I’ve never been much good at keeping house plants alive,
But ever since my three days in San Francisco
I’ve had this thing for succulents –
bright and brittle, skeletal and lush,
succulents are the bone and blush of the plant world –
they creep with long fingers and grow thick forests
in my little cracked tea cups, in old ceramic mugs
they are deep green, arid living things –
what is it about them?
how they filled endless colourful clay pots
in every hipster café in San Francisco’s hipster-tech Mission district,
bouncing upward with an emerald spring, their spidery limbs
blooming with reptile-like petals. Nothing soft about these sturdy plants,
yet their delicacy glows from deep within them. Just green, green,
bones of green – that survive almost anything –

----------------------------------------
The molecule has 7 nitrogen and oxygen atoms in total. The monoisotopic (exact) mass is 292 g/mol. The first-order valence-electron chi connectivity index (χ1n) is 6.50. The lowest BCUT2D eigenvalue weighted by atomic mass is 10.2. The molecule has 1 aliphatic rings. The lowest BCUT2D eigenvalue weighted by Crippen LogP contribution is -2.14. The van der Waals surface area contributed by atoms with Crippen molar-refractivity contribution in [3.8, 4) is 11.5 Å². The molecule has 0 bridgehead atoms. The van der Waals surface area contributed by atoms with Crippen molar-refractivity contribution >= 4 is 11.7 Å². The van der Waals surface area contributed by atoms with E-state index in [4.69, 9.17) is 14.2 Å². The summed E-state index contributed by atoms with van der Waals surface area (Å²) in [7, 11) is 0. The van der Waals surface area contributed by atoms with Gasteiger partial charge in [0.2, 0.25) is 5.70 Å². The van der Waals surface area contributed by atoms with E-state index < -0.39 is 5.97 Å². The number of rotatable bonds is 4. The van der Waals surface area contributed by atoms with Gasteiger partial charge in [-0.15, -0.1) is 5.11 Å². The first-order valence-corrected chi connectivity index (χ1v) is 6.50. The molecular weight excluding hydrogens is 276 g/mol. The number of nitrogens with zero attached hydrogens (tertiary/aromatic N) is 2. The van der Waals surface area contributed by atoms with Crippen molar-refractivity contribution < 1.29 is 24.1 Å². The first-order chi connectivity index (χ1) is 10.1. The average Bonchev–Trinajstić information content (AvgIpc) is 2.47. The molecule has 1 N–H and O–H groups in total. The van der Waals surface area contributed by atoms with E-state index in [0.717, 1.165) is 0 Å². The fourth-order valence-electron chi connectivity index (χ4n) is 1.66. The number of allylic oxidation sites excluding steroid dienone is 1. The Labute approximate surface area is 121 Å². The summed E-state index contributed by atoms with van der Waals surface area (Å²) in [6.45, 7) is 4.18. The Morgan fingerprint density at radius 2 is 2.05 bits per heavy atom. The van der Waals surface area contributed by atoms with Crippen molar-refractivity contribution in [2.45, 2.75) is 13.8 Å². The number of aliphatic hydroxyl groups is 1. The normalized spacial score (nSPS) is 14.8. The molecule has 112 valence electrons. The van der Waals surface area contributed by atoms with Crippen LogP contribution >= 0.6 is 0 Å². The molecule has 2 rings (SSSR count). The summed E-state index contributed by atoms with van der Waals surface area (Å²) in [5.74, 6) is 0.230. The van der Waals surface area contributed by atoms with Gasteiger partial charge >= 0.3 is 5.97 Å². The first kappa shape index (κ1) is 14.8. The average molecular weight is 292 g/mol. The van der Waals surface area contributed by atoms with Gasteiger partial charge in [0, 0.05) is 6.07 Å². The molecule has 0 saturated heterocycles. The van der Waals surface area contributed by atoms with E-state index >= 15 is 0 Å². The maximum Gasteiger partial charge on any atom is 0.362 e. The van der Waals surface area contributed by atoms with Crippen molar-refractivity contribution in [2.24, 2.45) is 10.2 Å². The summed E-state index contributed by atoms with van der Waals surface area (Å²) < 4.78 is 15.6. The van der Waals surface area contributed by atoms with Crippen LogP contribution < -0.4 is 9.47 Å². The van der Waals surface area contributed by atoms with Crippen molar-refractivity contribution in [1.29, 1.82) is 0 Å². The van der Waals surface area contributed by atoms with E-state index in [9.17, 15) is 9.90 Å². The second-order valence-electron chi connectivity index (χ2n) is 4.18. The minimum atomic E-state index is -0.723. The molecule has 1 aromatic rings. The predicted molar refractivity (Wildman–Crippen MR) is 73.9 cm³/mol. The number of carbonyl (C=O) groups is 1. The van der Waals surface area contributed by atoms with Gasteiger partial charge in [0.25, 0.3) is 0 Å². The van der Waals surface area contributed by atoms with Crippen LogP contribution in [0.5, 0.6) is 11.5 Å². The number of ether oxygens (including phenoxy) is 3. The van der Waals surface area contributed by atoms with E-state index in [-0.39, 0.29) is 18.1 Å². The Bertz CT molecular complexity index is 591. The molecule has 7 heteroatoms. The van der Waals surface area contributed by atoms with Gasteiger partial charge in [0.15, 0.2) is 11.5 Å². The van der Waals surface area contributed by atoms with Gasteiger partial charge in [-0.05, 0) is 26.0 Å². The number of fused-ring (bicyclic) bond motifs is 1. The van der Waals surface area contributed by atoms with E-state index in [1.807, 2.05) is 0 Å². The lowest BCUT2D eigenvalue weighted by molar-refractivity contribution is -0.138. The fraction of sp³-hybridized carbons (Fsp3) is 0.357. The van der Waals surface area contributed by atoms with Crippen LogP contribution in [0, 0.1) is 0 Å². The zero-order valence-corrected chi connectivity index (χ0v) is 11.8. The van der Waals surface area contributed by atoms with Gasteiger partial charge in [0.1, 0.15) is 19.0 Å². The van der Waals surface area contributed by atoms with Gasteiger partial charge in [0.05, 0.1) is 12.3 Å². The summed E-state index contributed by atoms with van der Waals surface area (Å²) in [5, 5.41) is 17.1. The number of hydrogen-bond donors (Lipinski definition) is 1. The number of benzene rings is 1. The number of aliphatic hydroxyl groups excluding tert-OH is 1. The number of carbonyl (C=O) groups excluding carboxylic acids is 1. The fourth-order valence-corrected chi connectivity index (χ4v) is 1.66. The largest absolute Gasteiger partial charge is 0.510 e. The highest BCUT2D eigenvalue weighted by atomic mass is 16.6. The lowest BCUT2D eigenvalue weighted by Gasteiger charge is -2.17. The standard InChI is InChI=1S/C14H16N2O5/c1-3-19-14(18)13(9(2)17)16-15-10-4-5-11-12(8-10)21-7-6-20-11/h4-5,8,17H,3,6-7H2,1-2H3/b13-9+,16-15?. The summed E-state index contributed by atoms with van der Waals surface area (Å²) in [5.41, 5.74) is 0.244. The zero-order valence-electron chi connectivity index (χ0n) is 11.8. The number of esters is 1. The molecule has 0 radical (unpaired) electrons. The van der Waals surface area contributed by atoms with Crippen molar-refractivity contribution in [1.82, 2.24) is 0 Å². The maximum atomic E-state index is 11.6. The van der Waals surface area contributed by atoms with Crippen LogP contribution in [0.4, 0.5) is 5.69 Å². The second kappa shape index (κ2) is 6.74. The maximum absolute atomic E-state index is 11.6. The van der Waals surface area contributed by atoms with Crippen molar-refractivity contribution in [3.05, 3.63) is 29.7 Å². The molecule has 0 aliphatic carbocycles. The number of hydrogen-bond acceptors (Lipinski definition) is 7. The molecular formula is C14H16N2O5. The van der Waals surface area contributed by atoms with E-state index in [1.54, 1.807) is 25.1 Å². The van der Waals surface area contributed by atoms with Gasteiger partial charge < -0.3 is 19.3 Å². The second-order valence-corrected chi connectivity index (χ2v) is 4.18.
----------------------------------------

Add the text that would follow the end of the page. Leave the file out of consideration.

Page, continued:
that don’t beg water, that will root anywhere,
blooming broadly – they are resilient beauty.
The tomboy of houseplants. No fuss, low-maintenance
unassuming in their girlhood beauty.
I’ve never been one for keeping house plants alive,
but since last February it’s all I can do
to keep myself from buying more and more succulents.
They are thriving. I’ve cared for them
like no house plant that’s made it passed this door.
I’ve changed their soil, switched containers,
asked carefully from each of them which window
makes them energetically happy.
The jade lobes, the yucca arms, the spindly spider legs,
each succulent a story, each one placed
in just a way, in one corner of a window
next to another, so that
whatever karma’s happening in San Francisco
swirls its way in this Ontario apartment –
succulents speaking to one another, their resilience
a green song soaring through the window.